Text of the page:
Friday, April 25, 2008

As gas prices go up, so does ridership

Everyone is reporting that gas prices are going to continue to rise. It was bound to happen; we've been lucky to have cheap oil keeping gas prices lower than the cost of bottled water for... well, forever. Projections are flying, however, that gas will be as much as $1.40 a litre in Ontario this summer, and possibly as high as $2.25 a litre by 2025, as reported in the Toronto Star.

In the United States, public transit is already at a 50-year high in ridership, largely due to increasing gas prices. In Florida (on land and even on the water), Arkansas, North Carolina, San Francisco, and just about anywhere else you look transit use is on the rise, and new users are attributing their use to to higher gas prices. It's beginning in Canada, too, with Vancouver already feeling the pinch of having the country's highest gas prices. If trends carry over to Ottawa, how prepared is out transit system to handle a 10-20% ridership increase?

The short answer, realistically, is that it's not prepared. Many buses at peak periods are already at or near capacity, even with standing room. And it's not as though we can simply add 10-20% more buses. Increasing the number of buses has been the traditional way for Ottawa to cover ridership increases, but there's only so much room on the road. Anyone who's tried to catch a bus at the peak periods knows that in the downtown core, there can be 10 or more buses lined up down Albert or Slater, and it's often worse at the Mackenzie King Bridge station.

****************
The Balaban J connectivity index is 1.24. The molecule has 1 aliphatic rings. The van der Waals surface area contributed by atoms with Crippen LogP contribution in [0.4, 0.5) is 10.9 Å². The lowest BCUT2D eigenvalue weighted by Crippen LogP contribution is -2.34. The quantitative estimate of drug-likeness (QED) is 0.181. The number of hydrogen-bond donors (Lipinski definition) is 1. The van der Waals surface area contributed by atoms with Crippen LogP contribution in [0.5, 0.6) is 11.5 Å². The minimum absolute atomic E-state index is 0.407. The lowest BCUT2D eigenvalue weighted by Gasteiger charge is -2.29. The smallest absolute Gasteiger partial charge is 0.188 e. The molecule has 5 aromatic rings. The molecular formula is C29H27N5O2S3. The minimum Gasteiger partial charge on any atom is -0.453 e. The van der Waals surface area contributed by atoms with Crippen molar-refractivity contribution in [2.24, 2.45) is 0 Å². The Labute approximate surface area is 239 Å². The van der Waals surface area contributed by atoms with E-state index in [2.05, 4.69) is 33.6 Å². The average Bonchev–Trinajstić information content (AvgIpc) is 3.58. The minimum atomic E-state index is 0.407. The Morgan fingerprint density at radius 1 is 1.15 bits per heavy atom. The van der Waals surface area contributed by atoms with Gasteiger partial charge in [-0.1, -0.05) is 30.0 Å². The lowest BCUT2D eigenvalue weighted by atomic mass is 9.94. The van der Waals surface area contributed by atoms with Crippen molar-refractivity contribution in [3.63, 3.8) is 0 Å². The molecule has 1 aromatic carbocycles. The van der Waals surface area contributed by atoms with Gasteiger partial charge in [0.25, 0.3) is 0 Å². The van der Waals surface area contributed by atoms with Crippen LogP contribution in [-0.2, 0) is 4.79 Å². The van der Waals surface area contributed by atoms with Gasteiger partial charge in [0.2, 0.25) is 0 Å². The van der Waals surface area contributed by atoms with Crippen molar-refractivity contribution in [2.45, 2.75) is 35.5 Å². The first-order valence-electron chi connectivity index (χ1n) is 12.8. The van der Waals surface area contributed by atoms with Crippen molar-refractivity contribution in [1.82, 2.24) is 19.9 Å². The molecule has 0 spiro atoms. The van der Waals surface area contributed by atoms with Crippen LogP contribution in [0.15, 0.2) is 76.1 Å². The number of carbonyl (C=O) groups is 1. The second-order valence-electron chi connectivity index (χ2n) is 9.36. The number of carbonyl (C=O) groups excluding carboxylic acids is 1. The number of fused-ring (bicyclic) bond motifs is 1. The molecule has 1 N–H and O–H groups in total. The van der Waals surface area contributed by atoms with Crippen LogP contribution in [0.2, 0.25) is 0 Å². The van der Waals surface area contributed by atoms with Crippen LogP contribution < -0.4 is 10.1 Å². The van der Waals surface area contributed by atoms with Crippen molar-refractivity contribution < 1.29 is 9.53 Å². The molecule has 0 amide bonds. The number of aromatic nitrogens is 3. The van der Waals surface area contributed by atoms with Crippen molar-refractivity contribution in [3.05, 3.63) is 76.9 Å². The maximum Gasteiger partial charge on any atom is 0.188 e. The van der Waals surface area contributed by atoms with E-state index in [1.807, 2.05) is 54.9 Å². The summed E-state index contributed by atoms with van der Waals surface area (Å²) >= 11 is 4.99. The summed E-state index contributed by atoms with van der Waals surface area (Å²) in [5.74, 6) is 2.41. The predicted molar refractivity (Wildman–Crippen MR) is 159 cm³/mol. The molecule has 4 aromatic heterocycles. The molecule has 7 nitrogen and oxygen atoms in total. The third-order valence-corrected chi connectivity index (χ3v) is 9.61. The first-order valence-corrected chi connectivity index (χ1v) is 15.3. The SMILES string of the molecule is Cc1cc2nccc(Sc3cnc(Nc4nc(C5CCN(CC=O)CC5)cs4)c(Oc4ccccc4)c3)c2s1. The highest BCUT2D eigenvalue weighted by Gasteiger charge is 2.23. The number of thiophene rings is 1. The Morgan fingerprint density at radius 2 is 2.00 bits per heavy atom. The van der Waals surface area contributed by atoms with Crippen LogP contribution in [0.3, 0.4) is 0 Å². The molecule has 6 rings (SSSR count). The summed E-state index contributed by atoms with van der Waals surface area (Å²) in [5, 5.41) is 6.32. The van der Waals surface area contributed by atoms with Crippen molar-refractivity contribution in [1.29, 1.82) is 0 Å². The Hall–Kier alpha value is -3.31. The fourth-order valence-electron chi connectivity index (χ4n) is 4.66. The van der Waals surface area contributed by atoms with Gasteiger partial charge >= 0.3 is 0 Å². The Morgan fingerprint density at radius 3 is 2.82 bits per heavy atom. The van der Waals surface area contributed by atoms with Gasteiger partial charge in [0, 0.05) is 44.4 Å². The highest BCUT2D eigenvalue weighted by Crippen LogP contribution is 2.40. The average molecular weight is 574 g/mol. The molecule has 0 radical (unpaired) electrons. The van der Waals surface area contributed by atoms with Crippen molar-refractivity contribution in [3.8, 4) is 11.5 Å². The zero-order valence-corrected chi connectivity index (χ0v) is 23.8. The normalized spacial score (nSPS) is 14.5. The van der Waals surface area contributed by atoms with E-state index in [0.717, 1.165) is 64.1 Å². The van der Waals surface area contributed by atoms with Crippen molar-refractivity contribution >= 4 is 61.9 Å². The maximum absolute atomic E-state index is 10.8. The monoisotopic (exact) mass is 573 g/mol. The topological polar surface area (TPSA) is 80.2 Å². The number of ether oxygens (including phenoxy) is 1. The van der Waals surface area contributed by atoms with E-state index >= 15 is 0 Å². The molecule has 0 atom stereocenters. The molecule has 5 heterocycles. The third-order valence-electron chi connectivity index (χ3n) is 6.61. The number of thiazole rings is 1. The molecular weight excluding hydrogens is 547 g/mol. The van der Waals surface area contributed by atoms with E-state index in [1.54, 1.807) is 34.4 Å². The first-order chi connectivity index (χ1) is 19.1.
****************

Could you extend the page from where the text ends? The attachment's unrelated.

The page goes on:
The little room for growth under our current bus-based infrastructure is why the newest transit plans are looking at light rail, with its ability to move more people in less time, with lower maintenance costs, and greater predictability in scheduling. Isn't it a little late at this point, though? Best-case scenarios peg the completion of the new system in decades rather than years or months, not really helping the current situation. Also, with the City of Ottawa unable to pay for necessary snow removal, where is the $4B to complete this project going to come from?

Federal and provincial funding is not going to get any easier. With rumblings of a provincial economic slowdown in Ontario (see the Star article in the first paragraph), and this article exploring a national economic stall, where is funding for Ottawa's transit projects--especially a decade-long project expected to cost $4B--to come from?

It's got to come from somewhere, because the system currently isn't working, and certainly won't work if there's more people jumping on. Even if it's going to take 20 years, my 20-year-in-the-future self will be thanking people with the foresight to get a functional system in place.

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